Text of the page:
While this government shutdown has seen its fair share of euphemisms, one man spent every day last week telling lawmakers exactly how he felt — and right to their faces, no less.

Senate Chaplain Barry Black, 64, has been delivering the morning invocation on Capitol Hill almost every day since taking over the position in 2003.

Though he maintains that his opening prayers are nonpartisans, he openly acknowledges that they are deliberately political.


"My prayers have to have a political intonation if I am to be germane to the environment and the context," Black told the New York Daily News. "What do you want, the ‘Our Father’ when you've got a government shutdown, you've got hundreds of thousands of people out of work, you've got folk who don't know whether they are going to be able to pay their mortgage, and I am supposed to get up and say, 'Let us pray, 'Now I lay me down to sleep, I pray the Lord my soul to keep?'"

Here are a few samples of Black's powerful pre- and post-shutdown "conscience checks":


Eternal God, as our nation stumbles toward a seemingly unavoidable government shutdown, keep our lawmakers from sowing to the wind, thereby risking reaping the whirlwind. Let them remember that all that is necessary for unintended catastrophic consequences is for good people to do nothing. Lord, lead them away from the unfortunate dialectic of us versus them. (Sept. 30th)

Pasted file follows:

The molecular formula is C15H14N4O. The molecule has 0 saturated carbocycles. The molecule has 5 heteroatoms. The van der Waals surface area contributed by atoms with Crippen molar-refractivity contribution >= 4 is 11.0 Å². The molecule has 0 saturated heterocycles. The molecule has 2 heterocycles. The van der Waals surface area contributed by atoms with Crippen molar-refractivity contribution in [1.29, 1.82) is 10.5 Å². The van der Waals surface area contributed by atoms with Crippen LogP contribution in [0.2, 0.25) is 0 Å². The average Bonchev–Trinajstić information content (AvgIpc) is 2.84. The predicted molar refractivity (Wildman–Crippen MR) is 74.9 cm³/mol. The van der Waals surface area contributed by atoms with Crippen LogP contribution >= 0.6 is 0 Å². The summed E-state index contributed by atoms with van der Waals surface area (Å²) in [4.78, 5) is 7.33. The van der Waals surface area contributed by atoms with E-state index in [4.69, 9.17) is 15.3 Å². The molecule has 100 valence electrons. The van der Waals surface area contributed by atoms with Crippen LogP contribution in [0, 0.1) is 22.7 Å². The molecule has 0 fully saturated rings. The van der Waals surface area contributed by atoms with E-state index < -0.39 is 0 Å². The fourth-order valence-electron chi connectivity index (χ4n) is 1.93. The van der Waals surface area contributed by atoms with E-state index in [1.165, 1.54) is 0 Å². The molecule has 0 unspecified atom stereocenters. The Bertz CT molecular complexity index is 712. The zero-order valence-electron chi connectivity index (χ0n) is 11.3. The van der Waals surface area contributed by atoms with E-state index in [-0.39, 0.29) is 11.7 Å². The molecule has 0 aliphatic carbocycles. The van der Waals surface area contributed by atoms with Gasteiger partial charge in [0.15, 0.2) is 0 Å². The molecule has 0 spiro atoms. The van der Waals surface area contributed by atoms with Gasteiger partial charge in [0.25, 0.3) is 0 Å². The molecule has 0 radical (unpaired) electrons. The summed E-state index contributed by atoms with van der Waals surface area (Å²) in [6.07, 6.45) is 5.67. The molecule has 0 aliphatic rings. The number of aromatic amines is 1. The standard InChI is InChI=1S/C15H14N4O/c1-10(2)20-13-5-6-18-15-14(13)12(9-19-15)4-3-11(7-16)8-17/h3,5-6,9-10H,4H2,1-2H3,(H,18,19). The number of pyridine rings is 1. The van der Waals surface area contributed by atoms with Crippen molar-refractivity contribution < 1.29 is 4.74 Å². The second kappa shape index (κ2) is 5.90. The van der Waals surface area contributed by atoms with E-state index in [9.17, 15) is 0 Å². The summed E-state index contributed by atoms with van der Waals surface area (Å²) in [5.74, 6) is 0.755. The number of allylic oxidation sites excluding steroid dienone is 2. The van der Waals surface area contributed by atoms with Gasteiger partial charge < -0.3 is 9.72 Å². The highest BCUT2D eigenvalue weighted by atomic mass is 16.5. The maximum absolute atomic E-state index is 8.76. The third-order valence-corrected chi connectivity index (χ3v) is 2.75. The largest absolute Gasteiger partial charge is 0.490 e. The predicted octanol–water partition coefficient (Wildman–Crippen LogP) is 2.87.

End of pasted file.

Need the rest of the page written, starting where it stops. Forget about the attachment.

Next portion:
Save us from the madness. We acknowledge our transgressions, our shortcomings, our smugness, our selfishness and our pride. [...]

Deliver us from the hypocrisy of attempting to sound reasonable while being unreasonable. Remove the burdens of those who are the collateral damage of this government shutdown, transforming negatives into positives as you work for the good of those who love you. (Oct. 3rd)

Forgive us also when we put politics ahead of progress. (Oct. 7th)

Black, a rear admiral who spent nearly three decades ministering in the Navy, was installed as the Senate's first African-American chaplain exactly ten years ago by Bill Frist (R-TN), who was the Senate Minority Leader at the time.

[H/T: Opposing Views]